Jury Expected to Hear Closing Arguments in Harvey Weinstein's Trial

Harvey Weinstein Court Hearing - Los Angeles, CA

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LOS ANGELES (CNS) - Jurors are expected to begin hearing closing arguments Wednesday in the trial of disgraced former film producer Harvey Weinstein, who is charged with sex-related counts involving four women, including Gov. Gavin Newsom's wife.

The jury is due back in a downtown Los Angeles courtroom Wednesday morning for the end of the defense's portion of the case, and is then set to receive jury instructions from Superior Court Judge Lisa Lench before the prosecution begins its closing argument.

Closing arguments are likely to continue Thursday.

Jurors heard during the trial from the four alleged victims, including the governor's wife, Jennifer Siebel Newsom, who told jurors she still lives with the trauma of being raped and sexually assaulted by Weinstein in a Beverly Hills hotel room 17 years ago.

Siebel Newsom -- who was referred to in court only as "Jane Doe #4" but has been publicly identified by her attorney -- wrapped up her testimony with an emotional outburst when asked if she intended to have sex with Weinstein when she went to his suite at The Peninsula in September 2005.

"No!" she said, her voice filled with emotion.

Weinstein, now 70, was indicted on 11 sex-related charges involving five women, including one count each of forcible rape and forcible oral copulation involving the governor's wife.

Deputy District Attorney Paul Thompson told the judge outside the jury's presence on Nov. 15 that the prosecution was not going to proceed with four counts -- two counts each of forcible rape and forcible oral copulation involving "Jane Doe #5," who had not been mentioned in the prosecution's opening statement. Those charges were subsequently dismissed by the judge.

The prosecutor told jurors in his opening statement Oct. 24 that the alleged victims feared that Weinstein could crush their careers if they reported the allegations. He said one model came forward soon afterward to report Weinstein's alleged attack on her in a New York hotel room in 2015.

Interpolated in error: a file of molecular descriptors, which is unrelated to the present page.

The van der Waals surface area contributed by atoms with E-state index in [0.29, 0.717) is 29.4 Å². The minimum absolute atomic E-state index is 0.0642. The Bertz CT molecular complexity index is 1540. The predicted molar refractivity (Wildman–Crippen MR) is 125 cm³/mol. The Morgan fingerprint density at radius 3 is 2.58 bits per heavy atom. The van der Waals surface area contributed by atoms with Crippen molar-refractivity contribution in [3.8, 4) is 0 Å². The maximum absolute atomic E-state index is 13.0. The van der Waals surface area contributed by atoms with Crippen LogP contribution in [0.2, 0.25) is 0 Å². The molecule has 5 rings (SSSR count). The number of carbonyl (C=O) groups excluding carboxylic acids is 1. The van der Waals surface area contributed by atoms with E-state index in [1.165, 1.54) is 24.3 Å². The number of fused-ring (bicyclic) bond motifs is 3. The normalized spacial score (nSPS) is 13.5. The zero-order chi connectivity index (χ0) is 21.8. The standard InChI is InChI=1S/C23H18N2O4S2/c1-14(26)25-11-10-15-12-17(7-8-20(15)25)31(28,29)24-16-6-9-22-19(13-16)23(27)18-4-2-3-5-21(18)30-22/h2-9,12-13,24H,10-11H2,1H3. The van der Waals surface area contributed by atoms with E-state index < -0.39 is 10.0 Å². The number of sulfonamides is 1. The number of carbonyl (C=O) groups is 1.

"At the time this was the most powerful person in the industry," Thompson quoted one of the women as saying, while he said another referred to Weinstein as "the king."

Each of the alleged victims referred to the alleged attacks while talking to family members or friends, the prosecutor said, noting that the governor's wife had a conversation with actress Daphne Zuniga, who testified during Weinstein's trial.

Weinstein did not testify in his own defense.

Defense attorney Mark Werksman contended in his opening statement that two of the alleged victims named in the charges "just made it up" and that it was "transactional sex" for the other two women.

"You will see that these were all consensual sexual relations or, in some cases, they didn't happen at all," Werksman said. "Mr. Weinstein is an innocent man who is not guilty of the charges in this indictment."

Of "Jane Doe #4," Werksman said then that she has been a prominent figure in the #MeToo movement, and said that, "Otherwise, she'd just be another bimbo who slept with Harvey Weinstein to get ahead in Hollywood."

Werksman told jurors Weinstein's accusers were "women who willingly played the game by the rules applied back then" and now "claim they were raped and sexually assaulted."

"He's not Brad Pitt or George Clooney. He's not hot," Weinstein's lawyer said. "They had sex with him because he was powerful ..."

Weinstein was extradited from New York, where he was convicted of raping an aspiring actress and of a criminal sex act against a former production assistant. The state's highest court has since agreed to hear his appeal involving that case.

He remains behind bars.

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